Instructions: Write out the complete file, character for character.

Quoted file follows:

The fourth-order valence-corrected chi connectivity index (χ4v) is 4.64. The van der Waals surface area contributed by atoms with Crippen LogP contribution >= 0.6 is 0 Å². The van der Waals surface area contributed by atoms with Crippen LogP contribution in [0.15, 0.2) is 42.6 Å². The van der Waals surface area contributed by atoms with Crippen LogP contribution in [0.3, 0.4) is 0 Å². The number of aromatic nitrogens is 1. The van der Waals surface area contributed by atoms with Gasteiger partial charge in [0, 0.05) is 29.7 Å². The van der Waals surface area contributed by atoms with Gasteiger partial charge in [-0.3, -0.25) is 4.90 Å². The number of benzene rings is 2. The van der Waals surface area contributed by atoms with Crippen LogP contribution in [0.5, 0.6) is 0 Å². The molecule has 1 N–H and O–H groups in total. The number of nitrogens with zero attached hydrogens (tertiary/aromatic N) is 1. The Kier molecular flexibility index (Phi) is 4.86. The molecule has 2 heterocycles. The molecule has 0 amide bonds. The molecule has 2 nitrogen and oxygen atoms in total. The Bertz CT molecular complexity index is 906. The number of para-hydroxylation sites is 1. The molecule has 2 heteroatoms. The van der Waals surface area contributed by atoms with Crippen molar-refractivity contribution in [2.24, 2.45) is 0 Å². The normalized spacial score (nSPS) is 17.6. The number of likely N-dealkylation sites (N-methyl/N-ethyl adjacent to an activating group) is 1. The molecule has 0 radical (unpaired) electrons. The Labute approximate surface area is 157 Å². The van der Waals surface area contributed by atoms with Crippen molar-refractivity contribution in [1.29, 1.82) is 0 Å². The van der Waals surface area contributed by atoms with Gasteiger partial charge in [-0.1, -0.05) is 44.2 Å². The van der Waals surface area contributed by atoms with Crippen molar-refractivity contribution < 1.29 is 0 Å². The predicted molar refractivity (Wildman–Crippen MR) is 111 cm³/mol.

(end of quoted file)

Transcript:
The fourth-order valence-corrected chi connectivity index (χ4v) is 4.64. The van der Waals surface area contributed by atoms with Crippen LogP contribution >= 0.6 is 0 Å². The van der Waals surface area contributed by atoms with Crippen LogP contribution in [0.15, 0.2) is 42.6 Å². The van der Waals surface area contributed by atoms with Crippen LogP contribution in [0.3, 0.4) is 0 Å². The number of aromatic nitrogens is 1. The van der Waals surface area contributed by atoms with Gasteiger partial charge in [0, 0.05) is 29.7 Å². The van der Waals surface area contributed by atoms with Gasteiger partial charge in [-0.3, -0.25) is 4.90 Å². The number of benzene rings is 2. The van der Waals surface area contributed by atoms with Crippen LogP contribution in [0.5, 0.6) is 0 Å². The molecule has 1 N–H and O–H groups in total. The number of nitrogens with zero attached hydrogens (tertiary/aromatic N) is 1. The Kier molecular flexibility index (Phi) is 4.86. The molecule has 2 heterocycles. The molecule has 0 amide bonds. The molecule has 2 nitrogen and oxygen atoms in total. The Bertz CT molecular complexity index is 906. The number of para-hydroxylation sites is 1. The molecule has 2 heteroatoms. The van der Waals surface area contributed by atoms with Crippen molar-refractivity contribution in [2.24, 2.45) is 0 Å². The normalized spacial score (nSPS) is 17.6. The number of likely N-dealkylation sites (N-methyl/N-ethyl adjacent to an activating group) is 1. The molecule has 0 radical (unpaired) electrons. The Labute approximate surface area is 157 Å². The van der Waals surface area contributed by atoms with Crippen molar-refractivity contribution in [1.29, 1.82) is 0 Å². The van der Waals surface area contributed by atoms with Gasteiger partial charge in [-0.1, -0.05) is 44.2 Å². The van der Waals surface area contributed by atoms with Crippen molar-refractivity contribution < 1.29 is 0 Å². The predicted molar refractivity (Wildman–Crippen MR) is 111 cm³/mol.